Become a music photographer (part two)

Photographers

Last updated: 05 February 2009

Although there are more restrictions now, there are still opportunities, and in the age of the digital camera you can see your work instantly. Although technology in camera equipment has progressed at a fast pace, the essentials remain the same: photojournalism is all about capturing a moment.

"It is important to be familiar with media," says David, "though I think it's equally important to do your homework and know the band you're photographing. I saw someone doing a band photo shoot recently. They were pulling the band together and grouping them ready to take the shot and put a radio journalist in the line up. He was just there talking to them and wondered why he was in the shot - classic!"

Focusing on promotional work can also supplement your income. If a company is touring with a new product, then examples of young people enjoying their brand are part of the promotion. Photographers are needed to capture people everywhere, but particularly at festivals and nightclubs, exactly the same venues that put on your local heroes.

The more animated a band the better. Obviously a lively rock type band with guitars and the rest will make a far better photo than a DJ stood behind decks.

David Hardcore

Finding the best way to show your work off can be a good start too. Building an online portfolio with images of your work provides easy access for any prospective employer, especially as most photography work is freelance.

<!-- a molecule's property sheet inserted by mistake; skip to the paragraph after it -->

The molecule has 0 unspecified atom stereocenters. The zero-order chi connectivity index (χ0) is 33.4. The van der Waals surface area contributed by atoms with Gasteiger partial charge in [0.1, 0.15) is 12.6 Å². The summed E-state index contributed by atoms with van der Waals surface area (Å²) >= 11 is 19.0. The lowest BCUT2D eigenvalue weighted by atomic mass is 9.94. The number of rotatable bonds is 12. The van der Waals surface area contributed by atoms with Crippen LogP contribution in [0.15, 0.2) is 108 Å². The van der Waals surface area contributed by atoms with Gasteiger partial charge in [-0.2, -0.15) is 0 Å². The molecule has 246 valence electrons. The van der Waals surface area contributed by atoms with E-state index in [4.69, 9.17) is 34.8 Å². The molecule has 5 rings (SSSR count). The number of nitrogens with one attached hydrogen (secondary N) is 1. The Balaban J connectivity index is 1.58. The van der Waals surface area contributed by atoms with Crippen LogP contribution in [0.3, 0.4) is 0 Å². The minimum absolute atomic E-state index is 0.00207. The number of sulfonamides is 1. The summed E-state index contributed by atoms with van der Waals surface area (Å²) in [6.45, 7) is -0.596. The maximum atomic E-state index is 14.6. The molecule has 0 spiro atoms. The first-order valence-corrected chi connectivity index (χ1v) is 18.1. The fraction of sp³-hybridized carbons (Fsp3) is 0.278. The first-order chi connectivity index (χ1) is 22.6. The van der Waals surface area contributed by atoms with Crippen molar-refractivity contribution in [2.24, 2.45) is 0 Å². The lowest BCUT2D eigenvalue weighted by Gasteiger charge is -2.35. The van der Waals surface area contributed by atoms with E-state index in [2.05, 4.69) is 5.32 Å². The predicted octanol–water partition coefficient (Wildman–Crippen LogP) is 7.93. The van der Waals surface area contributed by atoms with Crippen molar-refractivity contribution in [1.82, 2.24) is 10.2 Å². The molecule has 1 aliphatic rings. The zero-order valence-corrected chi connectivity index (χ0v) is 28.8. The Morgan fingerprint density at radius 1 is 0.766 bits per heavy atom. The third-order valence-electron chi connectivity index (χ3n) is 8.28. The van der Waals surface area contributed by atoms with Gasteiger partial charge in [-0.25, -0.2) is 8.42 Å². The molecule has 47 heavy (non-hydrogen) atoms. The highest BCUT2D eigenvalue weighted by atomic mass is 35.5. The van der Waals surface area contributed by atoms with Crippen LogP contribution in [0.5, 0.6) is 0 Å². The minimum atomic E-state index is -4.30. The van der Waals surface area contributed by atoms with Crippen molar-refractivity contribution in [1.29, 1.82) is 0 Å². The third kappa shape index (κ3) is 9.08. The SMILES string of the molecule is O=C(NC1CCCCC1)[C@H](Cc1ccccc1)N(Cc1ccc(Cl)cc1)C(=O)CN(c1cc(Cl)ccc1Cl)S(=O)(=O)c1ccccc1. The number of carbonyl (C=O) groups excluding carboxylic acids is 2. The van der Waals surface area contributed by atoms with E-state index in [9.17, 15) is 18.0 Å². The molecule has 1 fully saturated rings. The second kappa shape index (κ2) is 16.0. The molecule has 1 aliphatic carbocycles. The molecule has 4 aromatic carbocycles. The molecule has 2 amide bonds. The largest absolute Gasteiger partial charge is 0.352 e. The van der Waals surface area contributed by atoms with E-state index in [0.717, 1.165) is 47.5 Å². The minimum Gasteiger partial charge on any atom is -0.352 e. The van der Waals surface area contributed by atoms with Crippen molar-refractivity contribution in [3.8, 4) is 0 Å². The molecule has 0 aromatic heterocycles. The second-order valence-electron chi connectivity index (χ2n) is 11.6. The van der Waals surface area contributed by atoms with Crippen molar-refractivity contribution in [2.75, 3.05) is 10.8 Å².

A great opportunity in photojournalism is a festival placement or a band commission which allows you freedom of expression. Yet if you become known for good quality images and have a comprehensive portfolio, you will be put towards the front of the list for work.

"Know your subject," says Hardacre. "Keep your ears and eyes open and try and have a camera with you. This always helps. Also, the more animated a band the better. Obviously a lively rock type band with guitars and the rest will make a far better photo than a DJ stood behind decks."

Keep this in mind, together with an addiction to celluloid, and you've probably got a good start which can lead you anywhere. Though as with any job in the media it is essential to become involved for the right reasons, such as a love for the genre or dedication to journalism, it is by far these qualities which will help you most.

And if you are lucky in pursuing a career as a snapper, expect nothing short of the bizarre. As David shows, photojournalism is nothing like an ordinary day in the office.

"I guess one of my favourite photojournalism moments was one I once used on a caption in an exhibition. I was backstage at Glastonbury waiting to go and photograph Johnny Cash on stage. I decided to go for a piss, and on my way looked up and saw Johnny Cash in front of me. I said, "Hi, I'm Dave". He said, "Hi, I'm John". I said "I know", and he walked off."


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